Donald Glover in "Solo: A Star Wars Story" (262854)

“Solo: A Star Wars Story,” directed by Ron Howard after directors Phil Lord and Christopher Miller departed several months into the shooting, is a Ron Howard film, except with African-American characters, courtesy of the original Lucasfilm, which chose to be inclusive long before the entire galaxy knew the terms “hashtag” and “diversity”—So thank you, Mr. George Lucas.

Because Howard is one of the best film directors in the world, despite his horrible track record in the diversity department (Yes, I said it, and more to the point, I mean it.), “Solo: A Star Wars Story” is made for the geeks, and I mean that as a compliment. It would pass the Comic-Con smell test with flying colors. Cinematographer Bradford Young, an African-American man whose reputation continues to soar, visually delivers moments that snatch your breath away amid the topnotch VFX.

The performances, starting with Alden Ehrenreich as the young Han Solo and Donald Glover as crafty, quirky-sexy Lando Calrissian, bring a chemistry that absolutely works circa 2018 and beyond.

What makes “Solo: A Star Wars Story” different from Lucas’ “Star Wars” stories is that it’s the first without a single use of the “Force,” and without Anakin Skywalker and his family. There is great respect paid to the franchise’s legacy, and that makes for an entertaining film and worth the price of a movie ticket.

It’s been 45 years since Harrison Ford’s Han Solo, but the spirit of the character remains perfectly intact.

“Solo: A Star Wars Story” begins with young Han stealing and living inside a thieves’ den located on one of the nastiest planets in the galaxy, Corellia. To keep his reputation sharp and to live, to steal, another day, Solo has just stolen a speeder and a tiny vial of coaxium, a valuable mineral used as starship fuel. Thief that he is, Solo has no plans of offering it as tribute to the local boss, a monster by the name of Lady Proxima (Linda Hunt). Solo has a dream, and that dream is to become the best pilot—ever—and he’s driven by love, namely for a fellow, clever thief named Qi’ra (Emilia Clarke). Think Bonnie and Clyde but in space. He’s plotting to use the coaxium to bribe their way to freedom on an outbound ship. Drama happens everywhere, and major complications arise, and Solo manages to escape by abruptly enlisting with the Empire, leaving Qi’ra behind.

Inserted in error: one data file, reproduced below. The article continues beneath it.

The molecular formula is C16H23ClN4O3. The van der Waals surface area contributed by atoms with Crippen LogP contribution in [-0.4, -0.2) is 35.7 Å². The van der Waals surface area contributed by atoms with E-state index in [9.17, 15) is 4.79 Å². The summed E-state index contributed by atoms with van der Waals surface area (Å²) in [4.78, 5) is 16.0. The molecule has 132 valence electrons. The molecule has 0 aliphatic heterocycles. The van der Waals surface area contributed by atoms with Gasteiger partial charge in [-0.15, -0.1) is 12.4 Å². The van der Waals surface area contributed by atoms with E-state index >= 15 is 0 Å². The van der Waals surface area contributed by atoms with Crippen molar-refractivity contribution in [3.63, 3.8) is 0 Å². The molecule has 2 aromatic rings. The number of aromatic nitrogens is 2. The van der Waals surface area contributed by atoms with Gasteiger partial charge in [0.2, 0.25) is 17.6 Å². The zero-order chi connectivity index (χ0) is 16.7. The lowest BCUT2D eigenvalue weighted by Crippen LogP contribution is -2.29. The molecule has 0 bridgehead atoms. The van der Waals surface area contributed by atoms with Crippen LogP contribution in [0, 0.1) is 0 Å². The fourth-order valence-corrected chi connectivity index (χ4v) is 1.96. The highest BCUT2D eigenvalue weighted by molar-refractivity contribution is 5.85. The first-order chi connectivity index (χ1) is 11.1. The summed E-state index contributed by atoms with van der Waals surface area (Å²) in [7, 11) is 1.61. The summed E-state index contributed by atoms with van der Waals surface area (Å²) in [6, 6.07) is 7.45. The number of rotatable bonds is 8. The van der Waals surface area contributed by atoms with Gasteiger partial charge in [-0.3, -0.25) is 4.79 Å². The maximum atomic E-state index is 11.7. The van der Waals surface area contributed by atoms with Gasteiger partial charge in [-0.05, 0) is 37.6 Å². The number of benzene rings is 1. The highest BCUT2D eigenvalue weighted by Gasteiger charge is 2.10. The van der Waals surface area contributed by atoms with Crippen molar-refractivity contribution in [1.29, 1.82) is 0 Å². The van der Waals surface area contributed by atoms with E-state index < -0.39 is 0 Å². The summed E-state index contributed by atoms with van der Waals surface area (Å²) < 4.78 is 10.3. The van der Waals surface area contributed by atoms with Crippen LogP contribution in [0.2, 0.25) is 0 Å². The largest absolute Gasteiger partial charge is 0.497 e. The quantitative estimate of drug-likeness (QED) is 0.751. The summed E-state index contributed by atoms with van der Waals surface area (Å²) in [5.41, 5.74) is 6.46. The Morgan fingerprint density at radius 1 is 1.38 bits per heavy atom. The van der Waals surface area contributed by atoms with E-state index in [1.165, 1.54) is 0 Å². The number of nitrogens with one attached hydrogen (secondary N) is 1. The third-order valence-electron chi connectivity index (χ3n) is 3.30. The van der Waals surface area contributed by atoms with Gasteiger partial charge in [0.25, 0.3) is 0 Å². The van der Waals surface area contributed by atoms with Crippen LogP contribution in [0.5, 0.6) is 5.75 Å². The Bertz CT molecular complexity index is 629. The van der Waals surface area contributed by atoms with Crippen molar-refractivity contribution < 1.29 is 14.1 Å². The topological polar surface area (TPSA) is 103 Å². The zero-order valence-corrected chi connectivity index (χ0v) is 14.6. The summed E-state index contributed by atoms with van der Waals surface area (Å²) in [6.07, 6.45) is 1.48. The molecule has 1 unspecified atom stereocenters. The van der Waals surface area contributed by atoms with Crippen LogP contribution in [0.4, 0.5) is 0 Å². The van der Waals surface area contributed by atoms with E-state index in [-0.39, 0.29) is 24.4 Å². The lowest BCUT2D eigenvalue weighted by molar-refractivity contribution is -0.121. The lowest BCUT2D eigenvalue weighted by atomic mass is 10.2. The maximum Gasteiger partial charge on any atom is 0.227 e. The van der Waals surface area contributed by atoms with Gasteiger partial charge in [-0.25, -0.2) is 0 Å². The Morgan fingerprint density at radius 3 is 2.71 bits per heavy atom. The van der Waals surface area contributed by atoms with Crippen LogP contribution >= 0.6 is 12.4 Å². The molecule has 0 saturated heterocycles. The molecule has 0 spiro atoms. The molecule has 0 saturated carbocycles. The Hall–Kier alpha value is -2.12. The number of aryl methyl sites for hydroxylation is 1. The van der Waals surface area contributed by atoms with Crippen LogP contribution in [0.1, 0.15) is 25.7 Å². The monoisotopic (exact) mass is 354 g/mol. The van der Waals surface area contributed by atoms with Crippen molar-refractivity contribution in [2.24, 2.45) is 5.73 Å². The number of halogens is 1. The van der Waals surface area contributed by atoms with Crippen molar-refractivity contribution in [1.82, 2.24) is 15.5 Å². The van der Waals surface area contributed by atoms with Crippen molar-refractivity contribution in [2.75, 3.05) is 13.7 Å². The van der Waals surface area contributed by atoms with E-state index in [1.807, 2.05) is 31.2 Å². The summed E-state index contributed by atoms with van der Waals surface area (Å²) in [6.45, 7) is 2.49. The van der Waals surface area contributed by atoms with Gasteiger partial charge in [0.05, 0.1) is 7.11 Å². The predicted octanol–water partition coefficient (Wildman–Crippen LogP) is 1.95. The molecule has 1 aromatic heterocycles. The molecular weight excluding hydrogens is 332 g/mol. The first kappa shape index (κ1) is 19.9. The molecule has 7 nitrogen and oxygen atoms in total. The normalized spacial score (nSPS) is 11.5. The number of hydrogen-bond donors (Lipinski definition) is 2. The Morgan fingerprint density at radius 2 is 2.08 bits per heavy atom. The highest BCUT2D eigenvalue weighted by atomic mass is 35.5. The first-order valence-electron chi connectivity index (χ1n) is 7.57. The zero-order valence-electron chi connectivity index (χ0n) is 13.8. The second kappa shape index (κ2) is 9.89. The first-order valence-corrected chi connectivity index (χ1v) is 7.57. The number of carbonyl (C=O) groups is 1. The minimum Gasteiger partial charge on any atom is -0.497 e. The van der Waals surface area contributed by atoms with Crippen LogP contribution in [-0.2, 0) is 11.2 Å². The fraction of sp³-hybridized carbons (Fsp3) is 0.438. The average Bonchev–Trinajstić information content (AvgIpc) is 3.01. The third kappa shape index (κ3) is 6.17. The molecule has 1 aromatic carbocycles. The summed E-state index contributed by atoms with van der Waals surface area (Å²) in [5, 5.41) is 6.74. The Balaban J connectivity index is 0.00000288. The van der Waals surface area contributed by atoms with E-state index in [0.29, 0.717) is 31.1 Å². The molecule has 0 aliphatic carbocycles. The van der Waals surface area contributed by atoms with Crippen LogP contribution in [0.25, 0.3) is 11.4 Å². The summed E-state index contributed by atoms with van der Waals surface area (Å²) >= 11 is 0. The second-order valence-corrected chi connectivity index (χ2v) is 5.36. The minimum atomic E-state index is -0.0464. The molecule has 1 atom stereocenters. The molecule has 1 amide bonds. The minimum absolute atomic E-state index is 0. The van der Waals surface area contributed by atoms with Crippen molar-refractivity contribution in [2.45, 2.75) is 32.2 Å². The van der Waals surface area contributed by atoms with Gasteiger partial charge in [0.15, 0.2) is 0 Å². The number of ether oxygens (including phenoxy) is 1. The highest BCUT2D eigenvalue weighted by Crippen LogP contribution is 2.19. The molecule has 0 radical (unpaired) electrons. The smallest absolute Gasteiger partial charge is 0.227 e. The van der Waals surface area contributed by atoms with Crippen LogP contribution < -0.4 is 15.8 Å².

Flash forward three years and he’s a grunt recruit slogging it out in some inconsequential battle on a mudbound planet. He’s been waiting for a chance to go AWOL to rescue Qi’ra, and he finally gets his window when he runs across a roving band of smugglers: Jaded leader Beckett (Woody Harrelson), his hard-bitten wife Val (Thandie Newton) and pilot Rio Durant (Jon Favreau). Now also joined by friendly Wookiee Chewbacca (Joonas Suotamo), Solo manages to cajole, charm and lie his way into their uneasy graces.